tv President Biden Delivers Remarks on Manufacturing CSPAN January 26, 2021 6:25am-7:00am EST
all right. thank you. that is a long way to come just for that. >> let's go, please. let's go. thank you. thank you for coming. thank you. announcer: president biden also signed an executive order that he says closes the loop holes in buy american policies for the federal government. he also announced the creation of a director of made in america that would oversee the new administration set up a plan to boost manufacturing jobs and rules for purchases by american companies. he spoke about this and the pandemic for 30 minutes.
pres. biden: i'm going to make some brief remarks, signed an executive order and then take some questions. last week, we got to work to get to the pandemic and deliver economic r pres. biden: i'm going to make some brief remarks, signed an executive order and then take some questions. last week, we got to work to get to the pandemic and deliver economic relief to those who needed it most. today, we are getting to work to rebuild the backbone of america -- manufacturing, unions, and the middle-class. it is based on a simple premise that will reward work, not wealth in this country, and the key plank of ensuring the future will be made in america. i have long said that i do not accept the defeatist view that the forces of automation and globalization can keep jobs from growing here in america. we can create more of them, not fewer of them. i don't buy for one second the vitality of american manufacturing is a thing of the past.
vitality of american manufacturing is a thing of the past. american manufacturing was the arsenal of democracy in world war ii and it must be part of the engine of american prosperity now. that means we are going to use taxpayers money to rebuild america. we will buy american products and support american jobs, union jobs. for example, the federal government every year spends approximately $600 billion in government procurement to keep the country going, safe and secure. there is a law that has been on the books for almost a century now to make sure that money was spent, taxpayers dollars, for procurement is spent to support american jobs and american businesses. but the previous administration did not take it seriously enough . federal agencies waived the buy american requirement without much pushback at all. big corporations and special interests have long fought for
loopholes to redirect american taxpayers dollars to foreign companies for the products being made. the result, tens of billions of american taxpayers dollars supporting foreign jobs and foreign industries. in 2018 alone, the department spent $3 billion, the defense department, on foreign construction contracts, leaving american steel and iron in the cold. it spent nearly $300 million in foreign engines instead of buying american vehicles and engines from american companies, putting americans to work. under the previous administration, the federal government contract awarded directly to foreign companies went up 30%. that is going to change on our watch. today, i'm taking the first steps in my larger build back better recovery plan that invest in american workers, unions, and businesses up and down the supply chain.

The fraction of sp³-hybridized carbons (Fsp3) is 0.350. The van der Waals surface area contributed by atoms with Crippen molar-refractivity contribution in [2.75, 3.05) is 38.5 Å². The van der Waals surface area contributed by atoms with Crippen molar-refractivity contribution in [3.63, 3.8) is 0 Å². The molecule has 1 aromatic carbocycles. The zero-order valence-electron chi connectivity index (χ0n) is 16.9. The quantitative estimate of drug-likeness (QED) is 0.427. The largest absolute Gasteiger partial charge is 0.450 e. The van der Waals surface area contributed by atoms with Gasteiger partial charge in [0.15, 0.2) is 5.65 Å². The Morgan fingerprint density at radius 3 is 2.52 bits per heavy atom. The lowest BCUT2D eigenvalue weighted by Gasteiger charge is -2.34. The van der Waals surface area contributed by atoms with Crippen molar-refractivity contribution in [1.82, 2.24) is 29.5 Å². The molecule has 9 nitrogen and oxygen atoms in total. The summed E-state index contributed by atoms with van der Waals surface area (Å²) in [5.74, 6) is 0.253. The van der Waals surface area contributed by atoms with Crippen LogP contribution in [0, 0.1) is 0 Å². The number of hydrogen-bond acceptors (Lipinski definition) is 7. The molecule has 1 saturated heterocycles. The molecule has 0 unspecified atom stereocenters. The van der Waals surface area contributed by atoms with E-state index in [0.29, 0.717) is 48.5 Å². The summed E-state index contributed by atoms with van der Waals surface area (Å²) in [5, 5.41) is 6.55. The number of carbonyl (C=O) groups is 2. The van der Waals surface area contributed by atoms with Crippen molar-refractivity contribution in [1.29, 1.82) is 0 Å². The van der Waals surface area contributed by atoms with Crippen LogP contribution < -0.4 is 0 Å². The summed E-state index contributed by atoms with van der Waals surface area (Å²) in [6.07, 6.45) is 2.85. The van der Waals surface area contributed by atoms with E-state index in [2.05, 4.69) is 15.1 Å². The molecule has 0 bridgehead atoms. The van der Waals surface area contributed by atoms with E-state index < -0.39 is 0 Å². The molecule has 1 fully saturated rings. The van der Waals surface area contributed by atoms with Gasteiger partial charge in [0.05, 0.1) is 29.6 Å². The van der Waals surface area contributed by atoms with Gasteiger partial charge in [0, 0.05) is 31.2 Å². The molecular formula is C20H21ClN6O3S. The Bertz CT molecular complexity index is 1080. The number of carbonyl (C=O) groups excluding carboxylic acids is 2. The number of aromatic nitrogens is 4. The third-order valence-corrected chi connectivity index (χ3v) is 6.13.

i know the previous president went into office promising to buy american, but here is why this is different and not the same. i will be signing an executive order in just a moment tightening the existing by american --buy american policies. we are setting clear explanations and policies. the core issue with a centralized, coordinated effort. today, i am creating a director of made in america at the white house office of management and budget who will oversee our all of government made in america initiative. that starts with stopping federal agencies from waving by america buy america requirements. if an agency wants to issue a waiver saying we are not going to buy an american product, we
are going to buy a foreign product, they have to come to the white house and explain it to us. we are going to require waivers be publicly posted. if someone is building a particular vehicle or facility and they are going to buy the following foreign parts, that waiver, the request is going to be posted. then we will work with small american manufacturers and businesses to give them a shot to raise their hand and say i can do that here in my shop in my town. you've heard me say before, i had a friend who is a great athlete who said you have to know how to know. these small businesses don't even know they can compete or making the product attempting to be waived and be able to be brought -- be able to bought above. i'm directing the office of management and budget to review waivers to make sure they are only used very limited circumstances. for example, when there is an
overwhelming national security, humanitarian or emergency need in america. it hasn't happened before. it will happen now. here's what else we are going to be doing -- under the build back better recovery plan, we will invest hundreds of billions of dollars in buying american product and materials to modernize our infrastructure and competitive strength will increase in a competitive world. that means millions of good paying jobs using american-made steel and technology to rebuild our roads come our bridges, our ports, and make them more climate resilient as well as able to move faster, cheaper, and cleaner into transport american-made goods across the country and around the world, making us more competitive. it also means replenishing our stockpiles to enhance our national security. as this pandemic has made clear, we can never again be in a position where we have to rely on a foreign country that does not share our interests in order to protect our people during a